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This exhibition sets out to illustrate the work in medals developed in Europe during the 17th to 19th centuries with the emergence of the so-called ‘stories in metal’. At first these were series of medals that commemorated the most important events in a reign such as those of Louis XIV of France, Frederic the Great of Prussia or Napoleon. Their preparation involved team work by scholars, artists and experts under the attentive eye of the sovereign, for whom each medal was a sequence from their life depicting a succession of family events, diplomatic successes, military victories and constructions of public buildings.
In the most outstanding of them –like Louis XIV’s–, illustrated volumes were also published with engravings of the pieces accompanied by the relevant explanation. The ruler could establish the landmarks he felt glorified the history of his rule. The success of this formula stirred up rivalry between monarchs and, in this sense, the emergence of genuine wars on metal, like the one that pitted William of Orange and the Archduke Charles against the Sun King. Subsequently, the passion for collecting eventually encouraged private publishers to undertake series of medals on different subjects or historical characters to cater for the growing demand.
The modern European elites, fascinated for Antiquity, found on the small metallic surface of medalthe possibility to emulate classical Rome in order to commemorate historical events, thus ensuring that they would be remembered for posterity. The striking of series of medals ex novo or the artificial placing in order of the pre-existing ones, thanks to collectors and the printing press, paved the way for so-called metallic histories, in which medals were the absolute protagonists of the historical account.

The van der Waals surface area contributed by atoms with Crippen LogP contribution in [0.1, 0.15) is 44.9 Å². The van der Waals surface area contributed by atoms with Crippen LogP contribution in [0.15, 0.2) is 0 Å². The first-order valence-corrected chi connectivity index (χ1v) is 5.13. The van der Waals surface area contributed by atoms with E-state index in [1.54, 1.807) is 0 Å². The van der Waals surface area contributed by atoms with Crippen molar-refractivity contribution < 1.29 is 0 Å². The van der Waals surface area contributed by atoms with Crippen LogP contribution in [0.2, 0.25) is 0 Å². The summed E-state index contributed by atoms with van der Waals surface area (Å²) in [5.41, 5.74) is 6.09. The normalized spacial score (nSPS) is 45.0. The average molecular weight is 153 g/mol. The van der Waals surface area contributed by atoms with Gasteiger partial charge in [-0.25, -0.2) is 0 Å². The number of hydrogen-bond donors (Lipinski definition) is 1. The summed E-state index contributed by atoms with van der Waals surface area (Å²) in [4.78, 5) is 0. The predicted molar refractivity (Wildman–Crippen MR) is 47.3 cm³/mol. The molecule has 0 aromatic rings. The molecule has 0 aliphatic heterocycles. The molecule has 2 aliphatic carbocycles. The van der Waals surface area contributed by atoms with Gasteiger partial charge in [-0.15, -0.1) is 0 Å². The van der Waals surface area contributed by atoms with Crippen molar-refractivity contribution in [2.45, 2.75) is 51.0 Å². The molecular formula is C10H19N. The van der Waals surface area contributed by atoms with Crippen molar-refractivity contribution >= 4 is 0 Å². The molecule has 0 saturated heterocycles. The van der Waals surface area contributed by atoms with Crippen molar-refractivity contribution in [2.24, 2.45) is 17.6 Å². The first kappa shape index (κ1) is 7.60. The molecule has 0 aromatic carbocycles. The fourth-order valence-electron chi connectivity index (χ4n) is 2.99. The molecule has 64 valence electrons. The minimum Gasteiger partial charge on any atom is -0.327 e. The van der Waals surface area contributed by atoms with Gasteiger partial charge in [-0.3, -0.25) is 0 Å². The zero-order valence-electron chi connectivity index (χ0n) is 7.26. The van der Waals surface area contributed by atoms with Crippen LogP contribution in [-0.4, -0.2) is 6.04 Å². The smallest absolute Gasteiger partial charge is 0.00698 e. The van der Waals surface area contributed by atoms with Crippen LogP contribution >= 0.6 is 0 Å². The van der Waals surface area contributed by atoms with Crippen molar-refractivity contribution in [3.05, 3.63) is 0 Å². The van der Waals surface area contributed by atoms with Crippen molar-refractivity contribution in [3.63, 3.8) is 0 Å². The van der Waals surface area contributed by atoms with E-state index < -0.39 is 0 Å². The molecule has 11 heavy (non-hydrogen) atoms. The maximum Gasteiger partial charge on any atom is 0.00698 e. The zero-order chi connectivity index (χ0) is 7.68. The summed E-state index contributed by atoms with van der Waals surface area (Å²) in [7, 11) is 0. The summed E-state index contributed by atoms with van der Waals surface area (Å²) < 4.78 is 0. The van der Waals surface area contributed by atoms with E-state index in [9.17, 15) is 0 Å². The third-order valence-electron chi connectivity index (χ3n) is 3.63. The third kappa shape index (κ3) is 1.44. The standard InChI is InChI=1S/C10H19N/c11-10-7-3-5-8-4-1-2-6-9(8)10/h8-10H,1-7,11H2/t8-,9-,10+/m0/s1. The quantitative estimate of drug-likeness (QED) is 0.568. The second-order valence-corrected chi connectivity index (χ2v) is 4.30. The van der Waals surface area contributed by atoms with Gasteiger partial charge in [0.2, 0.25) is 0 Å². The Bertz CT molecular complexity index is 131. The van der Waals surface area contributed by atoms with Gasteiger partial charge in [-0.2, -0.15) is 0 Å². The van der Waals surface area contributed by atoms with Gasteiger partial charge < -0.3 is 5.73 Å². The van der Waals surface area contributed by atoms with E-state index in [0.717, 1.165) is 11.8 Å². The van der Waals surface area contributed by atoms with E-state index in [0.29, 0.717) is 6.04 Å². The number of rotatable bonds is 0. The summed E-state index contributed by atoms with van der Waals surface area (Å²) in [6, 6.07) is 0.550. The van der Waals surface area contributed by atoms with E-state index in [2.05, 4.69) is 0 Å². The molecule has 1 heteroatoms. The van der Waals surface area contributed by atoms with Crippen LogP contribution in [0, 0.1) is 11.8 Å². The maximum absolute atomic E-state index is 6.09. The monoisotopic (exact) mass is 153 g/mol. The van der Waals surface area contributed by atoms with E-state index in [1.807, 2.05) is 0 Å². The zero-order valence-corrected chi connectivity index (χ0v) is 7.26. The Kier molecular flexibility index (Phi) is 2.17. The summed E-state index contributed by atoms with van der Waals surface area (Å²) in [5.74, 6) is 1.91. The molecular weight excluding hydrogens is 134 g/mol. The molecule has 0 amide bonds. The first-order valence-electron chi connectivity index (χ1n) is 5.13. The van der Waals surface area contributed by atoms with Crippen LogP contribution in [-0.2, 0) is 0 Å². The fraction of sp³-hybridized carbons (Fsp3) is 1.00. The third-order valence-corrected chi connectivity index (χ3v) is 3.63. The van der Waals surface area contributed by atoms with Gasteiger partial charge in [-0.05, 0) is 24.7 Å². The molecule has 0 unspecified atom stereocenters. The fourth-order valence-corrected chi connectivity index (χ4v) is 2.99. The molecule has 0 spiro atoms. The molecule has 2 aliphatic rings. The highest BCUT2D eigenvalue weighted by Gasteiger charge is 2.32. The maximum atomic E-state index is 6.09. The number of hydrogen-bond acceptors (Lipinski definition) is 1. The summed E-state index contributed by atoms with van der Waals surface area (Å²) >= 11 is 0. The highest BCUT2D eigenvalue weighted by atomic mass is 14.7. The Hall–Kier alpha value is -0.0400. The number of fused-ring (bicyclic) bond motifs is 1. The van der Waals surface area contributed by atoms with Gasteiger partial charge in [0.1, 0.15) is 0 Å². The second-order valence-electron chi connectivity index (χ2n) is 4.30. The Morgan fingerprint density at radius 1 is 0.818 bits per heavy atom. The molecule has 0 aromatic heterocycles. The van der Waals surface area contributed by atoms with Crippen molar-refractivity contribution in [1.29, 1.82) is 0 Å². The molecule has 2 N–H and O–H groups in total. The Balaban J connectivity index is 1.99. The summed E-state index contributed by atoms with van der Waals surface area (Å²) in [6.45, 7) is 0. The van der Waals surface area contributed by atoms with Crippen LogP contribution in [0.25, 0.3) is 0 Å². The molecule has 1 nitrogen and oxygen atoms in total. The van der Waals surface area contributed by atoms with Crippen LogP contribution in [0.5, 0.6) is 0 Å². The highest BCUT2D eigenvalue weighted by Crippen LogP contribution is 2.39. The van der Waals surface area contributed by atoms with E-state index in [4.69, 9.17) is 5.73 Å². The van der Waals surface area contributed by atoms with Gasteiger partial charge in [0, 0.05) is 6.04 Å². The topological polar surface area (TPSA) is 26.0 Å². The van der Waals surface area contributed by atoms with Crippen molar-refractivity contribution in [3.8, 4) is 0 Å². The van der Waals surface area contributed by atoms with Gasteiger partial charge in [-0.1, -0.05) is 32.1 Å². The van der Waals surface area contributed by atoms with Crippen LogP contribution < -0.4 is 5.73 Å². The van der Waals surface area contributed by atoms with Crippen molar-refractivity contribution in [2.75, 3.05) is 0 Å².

Rulers soon became aware of the potential that the medal offered them for disseminating the events that they wanted to be remembered. In this context medal makers created a language that borrowed many elements from ancient coinage, Roman especially, and which became inherent in the new art, but which at the same time explored and introduced new forms of expression.
Metallic histories and portrait galleries, struck in series of medals or printed on paper, became a long-lasting European phenomenon that included the commemorative medal in a historical discourse or account. Initially, they were artificial medal collections that in themselves contributed the thread of an explanation and were included in books illustrated with prints. Finally, actual series of medals appeared that constituted a sequence of the pieces and often ended up being collected in illustrated books too.